Robert Gregg

Robert Gregg

Development Support Technician, Lancashire County Council

Country United Kingdom

Specialisms Engineering technician, construction, design

Career highlights

How I became a civil engineer

Becoming professionally qualified as an engineering technician with the engineering council and becoming a full member of ICE, was a benchmark standard which allows me to stand out from the rest of the crowd and also allows me to demonstrate my professional competence when delivering highway schemes and setting the standards in providing quality control for the construction of new highways.

Implementing policy change at county level is also a great level of achievement. For me to update a policy and bring new practices and principles into play for the specification and construction of highways to a county standard really is testament to my credibility.

Education

My pathway was one quite opposite to many, I started out learning the tools and learned from the ground up although I always wanted to enter further education. At the age of 36 I attended a part-time HNC whilst working full-time which led me to become professionally recognised and excel in career as a result.

You are never too old to enter further education. I now attend site to carry out site inspections and supervise operations. But once upon a time it was the other way round!

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Leaving your footprint on the built environment and being able to look back and say, 'I helped build that,' is a great feeling."

Robert Gregg

Development Support Technician

A typical day in your life

I usually start the day by making a coffee whilst my computer loads up and then I prioritise my workload for the day and attend any meetings that I have pre-arranged.

I will look at any planning applications the local planning authority have consulted me on and provide them with comments from a highways perspective. This is to prevent detrimental impacts to highway safety and where necessary ask for mitigation measures to reduce any likely impacts to the local highway network.

I will also critique detailed design drawings being submitted under Sections 38 and 278 of the Highways Act 1980. This is to ensure new highways are constructed to the relevant standards.

Then I inspect and supervise the works under legal agreements between developers and the local highway authority to ensure the works are carried out to a satisfactory standard which also protects public funding from any remedial action being carried out.

I would recommend a career in civil engineering because..

It provides you with a great sense of satisfaction. Knowing that you have put your skills to good use to design and construct a road or structure, or even remediate a brownfield site, providing betterment and helping to shape our built environment for the future of ourselves and others is a great feeling.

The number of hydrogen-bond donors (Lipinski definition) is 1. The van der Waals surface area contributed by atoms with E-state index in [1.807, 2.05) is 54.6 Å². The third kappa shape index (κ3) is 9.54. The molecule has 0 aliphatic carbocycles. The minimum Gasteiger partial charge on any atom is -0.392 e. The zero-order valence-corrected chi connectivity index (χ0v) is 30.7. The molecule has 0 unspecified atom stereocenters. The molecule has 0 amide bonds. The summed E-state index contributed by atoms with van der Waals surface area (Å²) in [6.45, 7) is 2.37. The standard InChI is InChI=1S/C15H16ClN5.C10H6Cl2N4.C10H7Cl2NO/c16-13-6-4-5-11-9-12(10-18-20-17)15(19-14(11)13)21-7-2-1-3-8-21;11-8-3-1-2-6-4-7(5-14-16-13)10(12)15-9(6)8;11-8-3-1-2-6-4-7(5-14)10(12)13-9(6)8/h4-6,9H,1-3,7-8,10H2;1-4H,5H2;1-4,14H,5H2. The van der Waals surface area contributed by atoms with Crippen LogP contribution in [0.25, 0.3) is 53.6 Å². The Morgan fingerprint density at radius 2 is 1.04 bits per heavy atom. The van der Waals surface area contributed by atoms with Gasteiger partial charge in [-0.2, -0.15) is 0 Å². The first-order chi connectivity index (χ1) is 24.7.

You will travel to places you would not likely be able to go in any other industry and the flexibility and benefits that come with the job allows for a great work/life balance.

Which individual project or person inspired you to become a civil engineer?

For me it wasn’t one specific project, it was a number of projects from the channel tunnel to the Millau viaduct. From the Hoover Dam to the amount of work that went into the construction of the many 19th century Viaducts which connected many different towns by integrating transportation links for the use of steam trains.

What’s the biggest/most complex thing you’ve made out of Lego? How long did it take you?

The Eiffel tower in just under an hour!

What about being a civil engineer gets you out of bed each morning?

Working a number of varied, simultaneous projects gets me ticking, it really helps me to stay focused knowing that I hold great responsibility here. It also helps to enjoy doing something that you are good at as well because no two days are the same and the thrill of a challenge is exciting.

What’s one great thing that you love about civil engineering that you didn’t know until you started working in the industry?

The freedom and flexibility of being able to manage your own workload splitting time between the office and site while getting to see some amazing sights along the way. Leaving your footprint on the built environment and being able to look back and say "I helped build that."

Name one civil engineering myth you’d like to bust?

There seems to be the myth that civil engineering is predominantly a male dominated industry, when in fact that is totally false. It was a female engineer who contributed to the design of Britain's infrastructure back in the 18th century and there are more female engineers now than ever before with some of the best engineers of our time being female engineers, helping to make the world a better place.

Which civil engineering project (past or present) do you wish you’d worked on?

The Milau viaduct

Complete this phrase: I’m a civil engineer, but I’m also…

A dad, fiancé, avid walker and cyclist.

Anything else? i.e. personal causes, hobbies?

I enjoy fishing and being out in the countryside. One of my personal causes is to raise awareness of premature birth and the amazing local Neonatal Intensive Care Unit (NICU) after having a premature baby of our own.

I want to become a civil engineer.

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